Regulations Concerning TMV and RPZ Valves.
Artius PP are one of the qualified and accredited testers of TMV and RPZ valves in the UK, our service of testing and installing TMV and RPZ valves covers the whole of the UK.
Reduced Pressure Zone valves
Backflow from fittings or appliances resulting in unwholesome water passing into drinking water supplies can constitute a serious public health hazard. There are numerous, well documented cases where backflow has resulted in contamination incidents which were harmful to health. The risk is a continuous one because plumbing systems are frequently being installed, altered or extended.
Prevention of backflow requires thorough knowledge and continual vigilance. Awareness is essential and even those who are experienced in plumbing systems may fail to recognise potential backflow and cross-connection situations. Those responsible for the water supply in their premises must be familiar with the potential risks from backflow and cross-connections and must carefully monitor their systems.
The Regulations state that RPZ valves must comply with the requirements for water fittings (Regulation 4) and must be installed ‘in a workmanlike manner’. One way of complying with the ‘workmanlike manner’ requirement is to conform to a method of installation approved by the water supplier.
Commissioning and testing of an RPZ Valve must only be carried out by an accredited tester approved by the water supplier as being competent to test.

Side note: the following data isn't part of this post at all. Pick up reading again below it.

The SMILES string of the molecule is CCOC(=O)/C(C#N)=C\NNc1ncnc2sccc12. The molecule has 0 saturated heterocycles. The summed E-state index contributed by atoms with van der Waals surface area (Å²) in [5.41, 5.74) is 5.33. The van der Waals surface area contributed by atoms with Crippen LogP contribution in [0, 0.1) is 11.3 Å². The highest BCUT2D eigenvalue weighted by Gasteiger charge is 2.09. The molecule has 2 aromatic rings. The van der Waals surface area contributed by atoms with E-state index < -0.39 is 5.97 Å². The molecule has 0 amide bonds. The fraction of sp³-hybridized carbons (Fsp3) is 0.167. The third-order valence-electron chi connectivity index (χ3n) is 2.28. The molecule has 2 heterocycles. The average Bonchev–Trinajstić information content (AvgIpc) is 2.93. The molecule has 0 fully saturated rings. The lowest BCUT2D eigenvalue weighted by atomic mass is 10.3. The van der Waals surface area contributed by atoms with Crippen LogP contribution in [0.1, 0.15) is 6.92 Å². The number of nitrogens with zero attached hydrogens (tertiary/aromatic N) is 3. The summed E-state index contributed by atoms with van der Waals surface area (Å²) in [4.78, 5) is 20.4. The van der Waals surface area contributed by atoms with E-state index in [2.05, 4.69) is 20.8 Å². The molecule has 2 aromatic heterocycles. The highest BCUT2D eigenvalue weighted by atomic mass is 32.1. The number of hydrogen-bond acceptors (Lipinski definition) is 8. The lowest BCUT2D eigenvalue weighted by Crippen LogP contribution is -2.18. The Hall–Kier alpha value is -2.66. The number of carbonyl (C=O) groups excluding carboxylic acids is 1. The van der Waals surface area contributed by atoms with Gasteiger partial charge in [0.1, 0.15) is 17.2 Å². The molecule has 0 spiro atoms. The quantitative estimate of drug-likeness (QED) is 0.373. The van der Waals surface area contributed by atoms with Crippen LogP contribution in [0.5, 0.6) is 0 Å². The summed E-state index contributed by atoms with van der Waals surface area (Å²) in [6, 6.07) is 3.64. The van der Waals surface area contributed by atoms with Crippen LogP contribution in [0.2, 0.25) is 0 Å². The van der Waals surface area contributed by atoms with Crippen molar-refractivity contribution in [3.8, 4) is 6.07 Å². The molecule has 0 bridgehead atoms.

It is a criminal offense to contaminate the water supply or to use fittings which cause or are likely to cause contamination. This applies equally to backflow causing contamination of water in the water supplier’s mains or in the customer’s premises before use.
The installation and use of an RPZ Valve requires a long-term commitment to testing and maintenance on a regular basis. Test methods and maintenance regimes must be in accordance with the water supplier’s requirements. Failure to comply with these requirements increases the risk of contamination by backflow and may result in the water supplier temporarily suspending the supply.
Artius PP can help, advise, install, commission, test and maintain your Reduced Pressure Zone (RPZ) valve.
Read more about the Water Regulations Advisory Scheme here
Thermostatic Mixing Valves
Legionella bacteria is commonly found in water. The bacteria multiply where temperatures are between 20-45°C and nutrients are available. The bacteria are dormant below 20°C and do not survive above 60°C.
Legionnaires’ disease is a potentially fatal type of pneumonia, contracted by inhaling airborne water droplets containing viable Legionella bacteria. Such droplets can be created, for example, by: hot and cold water outlets; atomisers; wet air conditioning plant; and whirlpool or hydrotherapy baths.
Anyone can develop Legionnaires’ disease, but the elderly, smokers, alcoholics and those with cancer, diabetes or chronic respiratory or kidney disease are at more risk.
What you need to do
Health and social care providers should carry out a full risk assessment of their hot and cold water systems and ensure adequate measures are in place to control the risks.
Using temperature control
The primary method used to control the risk from Legionella is water temperature control.
Water services should be operated at temperatures that prevent Legionella growth:
- Hot water storage cylinders (calorifiers) should store water at 60°C or higher
- Hot water should be distributed at 50°C or higher (thermostatic mixer valves need to be fitted as close as possible to outlets, where a scald risk is identified).
- Cold water should be stored and distributed below 20°C.
A competent person should routinely check, inspect and clean the system, in accordance with the risk assessment.
Click here for more information on Managing legionella in hot and cold water systems.